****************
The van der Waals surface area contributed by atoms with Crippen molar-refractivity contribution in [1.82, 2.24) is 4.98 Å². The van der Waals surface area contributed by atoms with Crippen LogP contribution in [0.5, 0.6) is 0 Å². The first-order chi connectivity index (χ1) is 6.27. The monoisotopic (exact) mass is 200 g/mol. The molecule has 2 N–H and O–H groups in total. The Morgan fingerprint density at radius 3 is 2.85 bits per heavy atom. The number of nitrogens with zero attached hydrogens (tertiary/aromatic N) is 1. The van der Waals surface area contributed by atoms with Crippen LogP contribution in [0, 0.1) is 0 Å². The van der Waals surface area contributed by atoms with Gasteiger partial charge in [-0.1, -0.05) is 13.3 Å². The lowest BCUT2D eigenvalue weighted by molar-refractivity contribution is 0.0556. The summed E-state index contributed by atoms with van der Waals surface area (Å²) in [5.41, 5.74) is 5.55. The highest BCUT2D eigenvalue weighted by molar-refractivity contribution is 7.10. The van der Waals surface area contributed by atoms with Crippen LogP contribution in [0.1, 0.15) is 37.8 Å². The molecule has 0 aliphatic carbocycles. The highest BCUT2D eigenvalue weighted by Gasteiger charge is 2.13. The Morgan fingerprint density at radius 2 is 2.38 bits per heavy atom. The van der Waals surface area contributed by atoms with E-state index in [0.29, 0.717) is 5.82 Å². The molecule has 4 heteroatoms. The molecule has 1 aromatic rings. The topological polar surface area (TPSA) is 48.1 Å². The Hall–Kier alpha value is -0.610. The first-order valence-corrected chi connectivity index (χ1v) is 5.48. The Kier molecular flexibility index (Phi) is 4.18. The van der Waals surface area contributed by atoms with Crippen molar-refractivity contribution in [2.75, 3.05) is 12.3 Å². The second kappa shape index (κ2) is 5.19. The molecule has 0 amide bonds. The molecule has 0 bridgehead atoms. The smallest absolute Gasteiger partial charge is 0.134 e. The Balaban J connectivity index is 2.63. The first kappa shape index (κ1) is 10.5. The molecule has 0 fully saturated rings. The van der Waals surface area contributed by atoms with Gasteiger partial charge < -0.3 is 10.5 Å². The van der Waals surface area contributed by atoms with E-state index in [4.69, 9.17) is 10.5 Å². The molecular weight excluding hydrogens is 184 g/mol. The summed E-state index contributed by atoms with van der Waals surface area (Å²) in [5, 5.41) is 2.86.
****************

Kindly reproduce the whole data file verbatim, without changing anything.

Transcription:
The van der Waals surface area contributed by atoms with Crippen molar-refractivity contribution in [1.82, 2.24) is 4.98 Å². The van der Waals surface area contributed by atoms with Crippen LogP contribution in [0.5, 0.6) is 0 Å². The first-order chi connectivity index (χ1) is 6.27. The monoisotopic (exact) mass is 200 g/mol. The molecule has 2 N–H and O–H groups in total. The Morgan fingerprint density at radius 3 is 2.85 bits per heavy atom. The number of nitrogens with zero attached hydrogens (tertiary/aromatic N) is 1. The van der Waals surface area contributed by atoms with Crippen LogP contribution in [0, 0.1) is 0 Å². The van der Waals surface area contributed by atoms with Gasteiger partial charge in [-0.1, -0.05) is 13.3 Å². The lowest BCUT2D eigenvalue weighted by molar-refractivity contribution is 0.0556. The summed E-state index contributed by atoms with van der Waals surface area (Å²) in [5.41, 5.74) is 5.55. The highest BCUT2D eigenvalue weighted by molar-refractivity contribution is 7.10. The van der Waals surface area contributed by atoms with Crippen LogP contribution in [0.1, 0.15) is 37.8 Å². The molecule has 0 aliphatic carbocycles. The highest BCUT2D eigenvalue weighted by Gasteiger charge is 2.13. The Morgan fingerprint density at radius 2 is 2.38 bits per heavy atom. The van der Waals surface area contributed by atoms with E-state index in [0.29, 0.717) is 5.82 Å². The molecule has 4 heteroatoms. The molecule has 1 aromatic rings. The topological polar surface area (TPSA) is 48.1 Å². The Hall–Kier alpha value is -0.610. The first-order valence-corrected chi connectivity index (χ1v) is 5.48. The Kier molecular flexibility index (Phi) is 4.18. The van der Waals surface area contributed by atoms with Crippen molar-refractivity contribution in [2.75, 3.05) is 12.3 Å². The second kappa shape index (κ2) is 5.19. The molecule has 0 amide bonds. The molecule has 0 bridgehead atoms. The smallest absolute Gasteiger partial charge is 0.134 e. The Balaban J connectivity index is 2.63. The first kappa shape index (κ1) is 10.5. The molecule has 0 fully saturated rings. The van der Waals surface area contributed by atoms with Gasteiger partial charge < -0.3 is 10.5 Å². The van der Waals surface area contributed by atoms with E-state index in [4.69, 9.17) is 10.5 Å². The molecular weight excluding hydrogens is 184 g/mol. The summed E-state index contributed by atoms with van der Waals surface area (Å²) in [5, 5.41) is 2.86.